I’ve always been fascinated by Spain, with its unhurried pace…warm people…and colorful history. So a year ago I spent several months traveling from the medieval villages of Girona in the northeast, down to the windswept beaches and emerging surf towns of the southwest.
Along the way I stopped in cosmopolitan cities like Barcelona and Valencia, where the wealth, culture, history, and gastronomy is enough to make your head spin.
I toured the famous pueblos blancos (white villages) of Andalucia…hiked through stunning mountain scenery…cooled off in lakes and rivers…and explored the deserted beaches of the Cabo de Gata national park.
Everywhere I went, I found people determined to put fun first, whether it was a simple gathering of friends with plenty of music and singing, or a full-blown fiesta—a celebration that lasts for several days and includes street parties, concerts, competitions, and fairgrounds.
Although certain fiestas like the bull running in Pamplona, and the tomato-throwing party in Valencia are internationally renowned, every town and village in Spain celebrates its own.
It is this love of life that made me decide to put down roots here. It’s a place where people instinctively slow down and enjoy the simple things in life: long lazy lunches, walks in the countryside, time spent with family and friends—these are the priorities in Spain.
Ultimately, I settled on the small Mediterranean island of Menorca—the quieter, lesser-known sister of the glitzy party islands of Mallorca and Ibiza. It has a sizeable international community, and all the modern amenities you could want: good roads, reliable telecommunications, excellent hospitals, and superb restaurants.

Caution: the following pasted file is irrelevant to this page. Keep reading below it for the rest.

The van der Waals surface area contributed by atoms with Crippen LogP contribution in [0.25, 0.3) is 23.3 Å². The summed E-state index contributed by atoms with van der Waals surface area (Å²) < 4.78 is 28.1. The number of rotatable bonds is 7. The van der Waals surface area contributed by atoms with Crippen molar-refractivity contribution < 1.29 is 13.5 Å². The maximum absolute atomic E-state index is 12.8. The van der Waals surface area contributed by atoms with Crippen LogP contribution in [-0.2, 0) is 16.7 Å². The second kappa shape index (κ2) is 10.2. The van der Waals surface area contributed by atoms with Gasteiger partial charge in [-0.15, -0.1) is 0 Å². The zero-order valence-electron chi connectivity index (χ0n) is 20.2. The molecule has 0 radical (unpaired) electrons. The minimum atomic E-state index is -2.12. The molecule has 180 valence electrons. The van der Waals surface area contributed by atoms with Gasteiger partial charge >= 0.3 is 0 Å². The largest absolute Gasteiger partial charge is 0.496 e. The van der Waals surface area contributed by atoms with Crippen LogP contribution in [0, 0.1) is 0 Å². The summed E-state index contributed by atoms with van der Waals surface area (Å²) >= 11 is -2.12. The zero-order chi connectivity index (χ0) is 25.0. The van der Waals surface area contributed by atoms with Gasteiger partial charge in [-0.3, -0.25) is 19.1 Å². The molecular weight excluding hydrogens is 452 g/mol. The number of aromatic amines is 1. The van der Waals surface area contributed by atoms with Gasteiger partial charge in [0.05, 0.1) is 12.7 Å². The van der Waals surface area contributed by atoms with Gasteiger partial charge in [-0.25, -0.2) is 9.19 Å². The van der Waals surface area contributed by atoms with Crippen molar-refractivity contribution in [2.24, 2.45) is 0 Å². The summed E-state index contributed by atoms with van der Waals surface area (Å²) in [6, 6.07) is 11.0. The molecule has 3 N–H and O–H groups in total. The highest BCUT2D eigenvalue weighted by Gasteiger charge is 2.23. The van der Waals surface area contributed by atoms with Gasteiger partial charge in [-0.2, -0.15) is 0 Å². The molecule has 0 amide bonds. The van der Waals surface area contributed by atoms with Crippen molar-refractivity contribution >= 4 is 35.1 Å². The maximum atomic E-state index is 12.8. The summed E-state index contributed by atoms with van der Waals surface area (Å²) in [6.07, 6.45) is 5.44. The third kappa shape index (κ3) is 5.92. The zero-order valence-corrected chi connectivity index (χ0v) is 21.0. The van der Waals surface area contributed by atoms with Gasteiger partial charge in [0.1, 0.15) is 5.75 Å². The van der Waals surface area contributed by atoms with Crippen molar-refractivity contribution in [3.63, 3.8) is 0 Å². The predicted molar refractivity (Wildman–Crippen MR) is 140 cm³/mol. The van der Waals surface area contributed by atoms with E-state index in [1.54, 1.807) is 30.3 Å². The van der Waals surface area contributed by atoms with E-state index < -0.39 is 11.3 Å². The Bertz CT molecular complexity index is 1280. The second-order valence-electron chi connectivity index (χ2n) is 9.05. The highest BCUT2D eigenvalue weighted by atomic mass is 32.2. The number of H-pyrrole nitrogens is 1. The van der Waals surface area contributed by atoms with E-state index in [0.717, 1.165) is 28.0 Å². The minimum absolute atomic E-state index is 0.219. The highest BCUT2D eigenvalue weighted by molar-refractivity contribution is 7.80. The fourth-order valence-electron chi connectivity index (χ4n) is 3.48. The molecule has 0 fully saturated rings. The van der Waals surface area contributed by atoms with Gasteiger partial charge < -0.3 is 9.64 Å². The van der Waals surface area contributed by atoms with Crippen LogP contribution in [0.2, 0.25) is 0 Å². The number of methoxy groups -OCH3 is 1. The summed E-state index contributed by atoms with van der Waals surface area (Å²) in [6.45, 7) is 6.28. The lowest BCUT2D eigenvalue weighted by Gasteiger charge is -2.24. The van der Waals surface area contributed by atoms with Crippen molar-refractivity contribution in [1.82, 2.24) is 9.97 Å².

Property prices remain 20% to 25% lower here than on neighboring islands. I pay just $450 per month to rent a quaint little two-bedroom house in the countryside, with a garden. A 10-minute drive in one direction takes me to the town center, and five minutes in the other direction takes me to a dozen different swimming spots.
The mid-afternoon siesta is still widely practiced: you’ll often find shops close between lunchtime and 5 p.m., when people enjoy a leisurely midday meal, followed by a nap during the hottest hours of the day.
Eating out is particularly good value at lunch time, when most restaurants offer the menu del dia—a set menu with three choices of appetiser, three entrees, and three or four desserts, plus wine or beer, water and coffee—all for $12 to $15.
During the summer, stores in the main town will remain open until midnight one night per week. Local bands will set up in the squares and residents and visitors can shop, enjoy a glass of local wine and tapas, and listen to live music.
In the cooler months, an ancient footpath that hugs the entire coast provides ample opportunities for walking, hiking or mountain biking and—when the nights draw in—the local opera house has a full and varied programme of performances, the local cinema screens international movies, and numerous artists exhibit their work at local galleries.
I’m settled into life as a self-employed copywriter, specializing in travel and hospitality. I blog for cruise ship companies, write copy for hotel and resort websites, and have just landed an on-going assignment with an independent, small-group travel company. It means that even when I am not travelling myself, I am thinking, researching, and writing about new destinations.
For simplicity and a life more in tune with nature, this is hard to beat. There are no bright lights, or big city, but it’s a happy compromise between a rural experience and the frenetic pace of urban life.
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